‘Can’t disagree more’: Protesters lashed by Karl



Today host Karl Stefanovic has lashed the tens of thousands of Australians who protested against racism and police brutality over the weekend, labelling them "irresponsible".

The TV host's reaction came off the back of yesterday's comments from Finance Minister Mathias Cormann, who called protesters "selfish" and "self-indulgent".

Stefanovic discussed the protests on Today with NT senator Malarndirri McCarthy and journalist Jessica Irvine, who both argued the protests should've gone ahead.

"We're allowed to go to the pub, we're talking about reopening footy, if we're talking about reopening these things then we need to allow people to exercise their democratic rights to protest," Irvine said.

"I can't disagree with you both more," Stefanovic replied.

"I get the need to protest and I'm obviously not a First Nations person but we have these rules in place to protect our society form this awful, awful virus. We've done the right thing, we can't allow a protest right now...it's irresponsible isn't it?"

But Senator McCarthy maintained the protests had been managed responsibly with organisers handing out masks and hand sanitiser to everyone across the country to make sure people were protected.

"This has been thoroughly organised - both from the rallies point of view but also in terms of dealing with COVID-19. We know we have to be sensible but come on Karl, seriously?

"We're four months into dealing with this and if we as a country don't feel confident in the way we're trying to handle this pandemic, when will we?"

Senator Cormann later appeared on Today to respond to the backlash and Senator McCarthy's comments.

"These sorts of mass gatherings, at a time when there are still severe restrictions all around Australia, on people generally, does expose our community to an unacceptable and unnecessary risk," he said.

"It is completely and utterly inconsistent with what is expected of everybody else right around Australia, and so from that point of view, I think there has to be a reality check here.

"The issue at hand is a very important and legitimate issue, of course. That is not the question. But right now, in the middle of a pandemic, to pursue these sorts of mass gatherings is completely reckless and irresponsible."

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Mathias Cormann has lashed the Black Lives Matter protests. Picture: Mick Tsikas
Mathias Cormann has lashed the Black Lives Matter protests. Picture: Mick Tsikas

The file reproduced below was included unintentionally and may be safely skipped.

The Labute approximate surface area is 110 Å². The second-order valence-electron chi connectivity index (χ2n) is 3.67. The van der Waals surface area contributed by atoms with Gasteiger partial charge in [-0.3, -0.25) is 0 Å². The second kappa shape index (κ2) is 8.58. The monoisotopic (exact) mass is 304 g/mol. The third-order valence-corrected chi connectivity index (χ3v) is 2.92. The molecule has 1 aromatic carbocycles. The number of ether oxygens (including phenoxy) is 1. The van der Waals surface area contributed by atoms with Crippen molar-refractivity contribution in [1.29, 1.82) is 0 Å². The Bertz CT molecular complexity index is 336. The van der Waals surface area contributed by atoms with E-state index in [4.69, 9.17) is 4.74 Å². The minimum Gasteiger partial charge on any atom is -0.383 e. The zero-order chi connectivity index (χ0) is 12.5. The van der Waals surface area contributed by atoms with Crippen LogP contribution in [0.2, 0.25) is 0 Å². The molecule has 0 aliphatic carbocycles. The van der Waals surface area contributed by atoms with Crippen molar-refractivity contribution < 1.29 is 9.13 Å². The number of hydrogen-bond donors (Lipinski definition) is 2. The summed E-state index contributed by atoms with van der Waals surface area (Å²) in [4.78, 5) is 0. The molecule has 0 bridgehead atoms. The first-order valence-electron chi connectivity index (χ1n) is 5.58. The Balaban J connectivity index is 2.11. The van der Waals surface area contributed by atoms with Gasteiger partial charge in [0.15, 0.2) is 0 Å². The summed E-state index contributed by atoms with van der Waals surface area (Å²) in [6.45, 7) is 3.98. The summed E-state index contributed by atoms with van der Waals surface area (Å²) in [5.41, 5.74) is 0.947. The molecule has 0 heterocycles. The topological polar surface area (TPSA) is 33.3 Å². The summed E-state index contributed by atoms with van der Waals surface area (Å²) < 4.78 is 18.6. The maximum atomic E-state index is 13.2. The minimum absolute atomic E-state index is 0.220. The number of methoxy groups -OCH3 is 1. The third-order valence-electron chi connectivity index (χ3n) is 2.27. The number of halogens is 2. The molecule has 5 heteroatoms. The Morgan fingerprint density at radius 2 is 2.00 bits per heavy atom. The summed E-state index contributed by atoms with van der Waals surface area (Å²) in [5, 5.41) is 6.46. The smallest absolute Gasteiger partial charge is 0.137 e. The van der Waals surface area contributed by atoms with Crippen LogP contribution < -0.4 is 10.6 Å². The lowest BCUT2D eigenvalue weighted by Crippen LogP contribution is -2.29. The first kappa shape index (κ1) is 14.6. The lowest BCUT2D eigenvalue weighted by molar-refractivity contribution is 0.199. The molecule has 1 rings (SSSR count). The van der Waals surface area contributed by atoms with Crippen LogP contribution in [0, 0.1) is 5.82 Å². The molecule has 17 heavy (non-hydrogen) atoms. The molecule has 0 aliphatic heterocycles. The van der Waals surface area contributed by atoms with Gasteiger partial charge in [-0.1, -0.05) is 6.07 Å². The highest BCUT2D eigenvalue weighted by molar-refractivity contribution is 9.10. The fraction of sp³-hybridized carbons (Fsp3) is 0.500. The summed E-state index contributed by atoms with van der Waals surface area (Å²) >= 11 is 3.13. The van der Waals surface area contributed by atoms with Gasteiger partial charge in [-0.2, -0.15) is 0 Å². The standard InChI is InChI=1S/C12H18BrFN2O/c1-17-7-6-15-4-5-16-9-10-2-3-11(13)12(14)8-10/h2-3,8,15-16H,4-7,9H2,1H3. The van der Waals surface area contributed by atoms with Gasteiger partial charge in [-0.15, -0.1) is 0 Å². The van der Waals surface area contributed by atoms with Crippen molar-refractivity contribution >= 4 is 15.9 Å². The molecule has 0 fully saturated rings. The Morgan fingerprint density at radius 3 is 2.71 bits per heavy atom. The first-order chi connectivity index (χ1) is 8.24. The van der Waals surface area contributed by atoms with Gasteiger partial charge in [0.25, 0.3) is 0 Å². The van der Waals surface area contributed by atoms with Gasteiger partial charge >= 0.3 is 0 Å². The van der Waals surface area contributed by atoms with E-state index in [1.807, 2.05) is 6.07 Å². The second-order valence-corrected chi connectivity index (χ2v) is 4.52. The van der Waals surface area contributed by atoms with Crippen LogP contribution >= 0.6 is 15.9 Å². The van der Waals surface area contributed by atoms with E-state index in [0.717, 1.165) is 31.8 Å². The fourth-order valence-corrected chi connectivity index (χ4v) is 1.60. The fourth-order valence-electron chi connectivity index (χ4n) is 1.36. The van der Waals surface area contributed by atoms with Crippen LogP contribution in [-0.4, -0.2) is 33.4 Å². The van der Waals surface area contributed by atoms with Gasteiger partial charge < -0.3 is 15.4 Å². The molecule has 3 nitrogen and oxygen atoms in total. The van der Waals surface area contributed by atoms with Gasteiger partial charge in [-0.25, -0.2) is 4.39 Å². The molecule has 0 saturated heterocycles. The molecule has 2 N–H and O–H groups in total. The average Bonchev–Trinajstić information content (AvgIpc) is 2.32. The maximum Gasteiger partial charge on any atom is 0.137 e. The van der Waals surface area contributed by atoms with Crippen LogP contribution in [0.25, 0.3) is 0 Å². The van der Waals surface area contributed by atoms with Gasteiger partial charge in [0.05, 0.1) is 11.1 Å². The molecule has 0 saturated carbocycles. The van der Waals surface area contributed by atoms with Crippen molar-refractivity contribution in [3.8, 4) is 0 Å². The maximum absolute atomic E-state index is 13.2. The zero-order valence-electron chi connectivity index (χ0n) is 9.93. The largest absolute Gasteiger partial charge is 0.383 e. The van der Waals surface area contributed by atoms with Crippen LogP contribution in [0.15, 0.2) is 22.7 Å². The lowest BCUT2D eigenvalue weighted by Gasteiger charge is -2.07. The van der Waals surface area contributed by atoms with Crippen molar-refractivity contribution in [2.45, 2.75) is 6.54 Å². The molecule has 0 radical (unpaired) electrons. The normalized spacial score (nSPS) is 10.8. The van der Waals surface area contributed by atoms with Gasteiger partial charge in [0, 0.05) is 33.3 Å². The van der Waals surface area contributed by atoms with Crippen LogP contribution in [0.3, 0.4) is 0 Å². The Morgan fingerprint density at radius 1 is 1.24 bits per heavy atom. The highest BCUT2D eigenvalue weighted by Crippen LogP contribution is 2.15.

Labor yesterday attacked Mr Cormann for his comments on protesters.

Opposition Indigenous Australians spokeswoman Linda Burney described his comments as "tone deaf" and "politically expedient".

"I am not going to get into a to and fro between myself and Mathias Cormann, except to say that it would be helpful, I think, for him to look at the record and look at what the reality is in the state that he represents," she said.

Health authorities are waiting to see if Black Lives Matter protests across the nation have undermined the containment of COVID-19 in Australia.

Just a handful of new cases were reported on the weekend, but it will be nearly a fortnight before it is known if there are any spikes in cases as a result of the rallies where social distancing was almost impossible.

Deputy Chief Medical Officer Paul Kelly says while he can understand why people joined the protests, health authorities now have to be extra alert.

"We don't know if anyone in those mass gatherings were infected or infectious, and so it is a wait-and-see approach," Prof Kelly told reporters in Canberra yesterday.

"I was encouraged to see the face masks yesterday ... those people we're doing the right thing."



Victorian Deputy Chief Health Officer Annaliese van Diemen agreed the Black Lives Matter protest in Melbourne increased the risk for cases.

"In terms of potential outbreaks related to the protest, it really will be at least a week and probably closer to two weeks before we have an idea of whether there's been any transmissions or outbreaks related to that," Dr van Diemen said.

Twenty thousand people also marched in Sydney and crowds rallied in Brisbane, Adelaide and some regional cities and towns despite public health warnings.

The Australian protests in solidarity with African-American George Floyd who was killed while being arrested in Minneapolis, also showed support for the Aboriginal community to highlight high levels of indigenous incarceration and deaths in custody.

With AAP


Originally published as 'Can't disagree more': Protesters lashed